“Sure.” Four little letters– one small word have propelled Brad Galka into some very interesting experiences and roles during his two years at K-State in the master’s graduate program in History.
Originally from upstate New York, Brad was drawn to graduate study at K-State as a great place to learn more about World War II– the interwar period especially– and the rise of domestic fascism. His thesis is nearing completion under the direction of Professor Don Mrozek and Galka plans to submit the best parts of the thesis for publication in the spring semester of 2018.
And while Galka’s academic work has been rewarding and productive, it has been outside of the classroom, doing the work of a professional historian, that he will likely remember best from his time at K-State. During his 20th Century U.S. History seminar with Dr. Bonnie Lynn-Sherow, Galka was introduced to the work of the Chapman Center for Rural Studies and was intrigued by the possibility of putting his talents for research and writing to work. Dr. Lynn-Sherow was impressed with Brad’s skills, especially his research skills and his ability to absorb new information quickly and incorporate it into his thinking. After the semester concluded, Dr. Lynn-Sherow asked Galka if he was interested in working at the Center as an assistant editor for the Online Journal of Rural Research and Policy. Although it was outside of his area of interest, and he was already serving as a Graduate Teaching Assistant, Brad said, “Sure,” and his long term association with the Center began.
In addition to working with journal authors, copy-editing and mastering the ins and outs of online publishing platforms, Brad enthusiastically pitched in with the Centers’ exhibit at the Flint Hills Discovery Center. There was more than enough to do, including artifact provenance, labeling of artifacts and exhibit areas and even going along with Dr. Lynn-Sherow in a box truck to rural historical societies to pick up a mail wagon (sans horses) and a giant set of blacksmith bellows. No matter the task, large or small, Brad always said “sure” and his next adventure began.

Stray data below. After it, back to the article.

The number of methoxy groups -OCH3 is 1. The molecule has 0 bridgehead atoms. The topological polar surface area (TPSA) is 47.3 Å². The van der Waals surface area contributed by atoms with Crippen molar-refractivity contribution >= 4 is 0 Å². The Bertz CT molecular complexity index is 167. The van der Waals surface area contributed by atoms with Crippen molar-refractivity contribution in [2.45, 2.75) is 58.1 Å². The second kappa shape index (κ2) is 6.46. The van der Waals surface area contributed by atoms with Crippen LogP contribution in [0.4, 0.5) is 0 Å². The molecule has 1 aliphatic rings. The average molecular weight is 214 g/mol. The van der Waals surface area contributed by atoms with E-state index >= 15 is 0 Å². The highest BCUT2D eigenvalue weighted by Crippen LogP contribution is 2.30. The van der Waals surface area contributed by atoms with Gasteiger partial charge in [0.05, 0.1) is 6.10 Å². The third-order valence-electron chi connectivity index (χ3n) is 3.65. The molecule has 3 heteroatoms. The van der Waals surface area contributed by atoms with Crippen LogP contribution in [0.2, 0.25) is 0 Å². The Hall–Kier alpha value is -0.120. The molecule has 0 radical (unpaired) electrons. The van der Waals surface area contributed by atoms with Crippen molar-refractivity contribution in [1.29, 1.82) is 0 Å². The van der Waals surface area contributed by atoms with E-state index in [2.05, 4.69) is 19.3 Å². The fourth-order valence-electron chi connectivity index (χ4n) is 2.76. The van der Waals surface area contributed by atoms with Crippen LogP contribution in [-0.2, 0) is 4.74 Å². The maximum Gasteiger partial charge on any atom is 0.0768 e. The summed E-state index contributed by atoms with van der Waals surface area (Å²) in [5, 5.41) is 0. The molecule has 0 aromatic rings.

It was in this same adventurous spirit that Brad stepped off campus again, this time on his own. Over the spring of 2016, Dr. Lynn-Sherow was asked to meet with the members of a public interest committee charged with the interpretation of the “Riley County 101” memorial at City Hall auditorium. Galka was interested in how the memories of WWII soldiers were to be honored and Lynn-Sherow asked if he would like to join the committee in her stead—especially now that he had some exhibit experience. Again, Brad said, “Sure” and his contribution to that memorial committee continues even now– moving through the design and implementation stage of a permanent exhibit and interactive kiosk.
But the most surprising place you’ll find Brad is on stage. Galka has long been practicing his skills as a crooner in the style of Tony Bennett and Frank Sinatra and he found other musicians on campus who shared his passion for their music. Together with five other K-Staters, including horn master/history grad Daniel Dissmore and guitarist/history major Ethan Levin, Galka performed as part of a jazz combo called Swing Machine for an appreciative audience at a jazz concert held on March 30 in the Union Ball Room
No one at K-State will ever be able to say that Brad Galka didn’t do things “his way” during his time in Manhattan. And if he ever decides to write a song about his time here, we hope it includes those four powerful letters, S.U.R.E.
(submitted by Dr. Bonnie Lynn-Sherow, Executive Director of the Chapman Center. Learn more about the work the Chapman Center does HERE.)